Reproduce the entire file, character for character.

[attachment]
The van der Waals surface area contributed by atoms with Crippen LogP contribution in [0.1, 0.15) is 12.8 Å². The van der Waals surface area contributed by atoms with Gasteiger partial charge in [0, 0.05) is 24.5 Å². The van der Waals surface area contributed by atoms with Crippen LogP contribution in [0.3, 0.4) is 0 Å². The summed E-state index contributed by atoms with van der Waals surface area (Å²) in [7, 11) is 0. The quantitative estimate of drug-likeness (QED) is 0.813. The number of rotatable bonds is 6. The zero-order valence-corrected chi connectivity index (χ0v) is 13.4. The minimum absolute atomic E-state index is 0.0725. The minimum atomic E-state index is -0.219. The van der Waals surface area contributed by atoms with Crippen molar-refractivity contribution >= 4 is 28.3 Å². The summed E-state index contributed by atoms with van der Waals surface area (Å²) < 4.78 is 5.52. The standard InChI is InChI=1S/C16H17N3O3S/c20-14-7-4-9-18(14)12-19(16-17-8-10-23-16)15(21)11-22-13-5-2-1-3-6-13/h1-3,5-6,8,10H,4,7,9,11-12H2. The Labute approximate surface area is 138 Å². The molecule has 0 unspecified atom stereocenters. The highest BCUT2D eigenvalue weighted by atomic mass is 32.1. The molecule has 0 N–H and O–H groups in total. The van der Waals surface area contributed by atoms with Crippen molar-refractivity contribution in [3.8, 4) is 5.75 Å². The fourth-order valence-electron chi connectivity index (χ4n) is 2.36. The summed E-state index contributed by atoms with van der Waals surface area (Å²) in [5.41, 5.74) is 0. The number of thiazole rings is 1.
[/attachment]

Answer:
The van der Waals surface area contributed by atoms with Crippen LogP contribution in [0.1, 0.15) is 12.8 Å². The van der Waals surface area contributed by atoms with Gasteiger partial charge in [0, 0.05) is 24.5 Å². The van der Waals surface area contributed by atoms with Crippen LogP contribution in [0.3, 0.4) is 0 Å². The summed E-state index contributed by atoms with van der Waals surface area (Å²) in [7, 11) is 0. The quantitative estimate of drug-likeness (QED) is 0.813. The number of rotatable bonds is 6. The zero-order valence-corrected chi connectivity index (χ0v) is 13.4. The minimum absolute atomic E-state index is 0.0725. The minimum atomic E-state index is -0.219. The van der Waals surface area contributed by atoms with Crippen molar-refractivity contribution >= 4 is 28.3 Å². The summed E-state index contributed by atoms with van der Waals surface area (Å²) < 4.78 is 5.52. The standard InChI is InChI=1S/C16H17N3O3S/c20-14-7-4-9-18(14)12-19(16-17-8-10-23-16)15(21)11-22-13-5-2-1-3-6-13/h1-3,5-6,8,10H,4,7,9,11-12H2. The Labute approximate surface area is 138 Å². The molecule has 0 unspecified atom stereocenters. The highest BCUT2D eigenvalue weighted by atomic mass is 32.1. The molecule has 0 N–H and O–H groups in total. The van der Waals surface area contributed by atoms with Crippen molar-refractivity contribution in [3.8, 4) is 5.75 Å². The fourth-order valence-electron chi connectivity index (χ4n) is 2.36. The summed E-state index contributed by atoms with van der Waals surface area (Å²) in [5.41, 5.74) is 0. The number of thiazole rings is 1.